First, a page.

Wind energy tells nuclear: it’s time to electrify Europe’s energy mix | WindEurope
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Wind energy tells nuclear: it’s time to electrify Europe’s energy mix

On 29 April WindEurope CEO Giles Dickson gave the dinner speech at the EU’s 14th European Nuclear Energy Forum dinner in Prague.  He spoke about the current outlook for wind energy in Europe and made common cause with nuclear power in decarbonising Europe’s energy mix.

He shared the key facts about wind today: 14% of the EU’s electricity, with over 40% in Denmark and 22% in Germany; more new installations in 2018 than any other power technology; and set to be the no. 1 source of power in Europe by 2027 according to the IEA and over 50% by 2050 according to the EU Commission.

Dickson told attendees that at €55/MWh LCOE onshore wind is the cheapest form of new power generation in Europe today according to BNEF and offshore wind the second cheapest at €65/MWh.   He acknowledged the additional system integration costs but said we estimate these to be no more than €10/MWh.  And system integration is getting easier and cheaper, thanks to rapid developments in wind technology and changes in Europe’s electricity markets: more flexible and powerful turbines, higher capacity factors and the ability to provide ancillary services.  This and falling LCOE contributed to household power bills falling in 2017 for the first time since 2008, as the EU Commission recently reported – and green levies on power bills not rising for the first time.  So wind is affordable.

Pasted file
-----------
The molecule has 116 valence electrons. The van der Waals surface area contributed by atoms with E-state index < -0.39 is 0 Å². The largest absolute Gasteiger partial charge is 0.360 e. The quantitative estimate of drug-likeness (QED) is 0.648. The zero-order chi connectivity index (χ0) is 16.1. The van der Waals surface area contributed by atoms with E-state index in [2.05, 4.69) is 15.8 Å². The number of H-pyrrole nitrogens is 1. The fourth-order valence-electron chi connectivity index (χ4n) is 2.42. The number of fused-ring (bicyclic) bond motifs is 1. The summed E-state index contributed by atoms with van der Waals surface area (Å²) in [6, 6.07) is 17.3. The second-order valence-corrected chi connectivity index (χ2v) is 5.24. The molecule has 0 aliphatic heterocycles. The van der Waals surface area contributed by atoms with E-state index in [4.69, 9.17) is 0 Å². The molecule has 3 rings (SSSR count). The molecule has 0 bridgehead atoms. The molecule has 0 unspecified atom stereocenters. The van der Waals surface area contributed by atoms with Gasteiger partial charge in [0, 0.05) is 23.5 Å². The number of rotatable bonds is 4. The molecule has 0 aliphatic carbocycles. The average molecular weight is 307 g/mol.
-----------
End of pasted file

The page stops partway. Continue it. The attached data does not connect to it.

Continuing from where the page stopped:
But delivering a clean economy for all Europeans means decarbonising Europe’s energy mix.   And that means looking beyond the mere 24% of EU energy that is electricity.  It means electrifying heating and transport which are powered 80% and 96% today by fossil fuels.   Electrification would reduce fossil fuel imports and it would significantly increase energy efficiency.  Dickson spelled out the difference in efficiency between battery electric vehicles (BEV) and cars fuelled by diesel or petrol: 1 kWh of electricity takes you 4.5 km, while 1 kWh of fossil fuel will just take you below 2 km.  And for heating he spelled out how the heat transfer from the external environment means performance coefficient of electric heat pumps is 3-4 times higher that of even the most efficient condensing gas boilers.   He urged the nuclear industry to stress these data to policy-makers when arguing the case for electrification.

Want to know more about Wind Energy and the Electrification of Europe’s Energy System? Read about it in our report, Breaking new ground.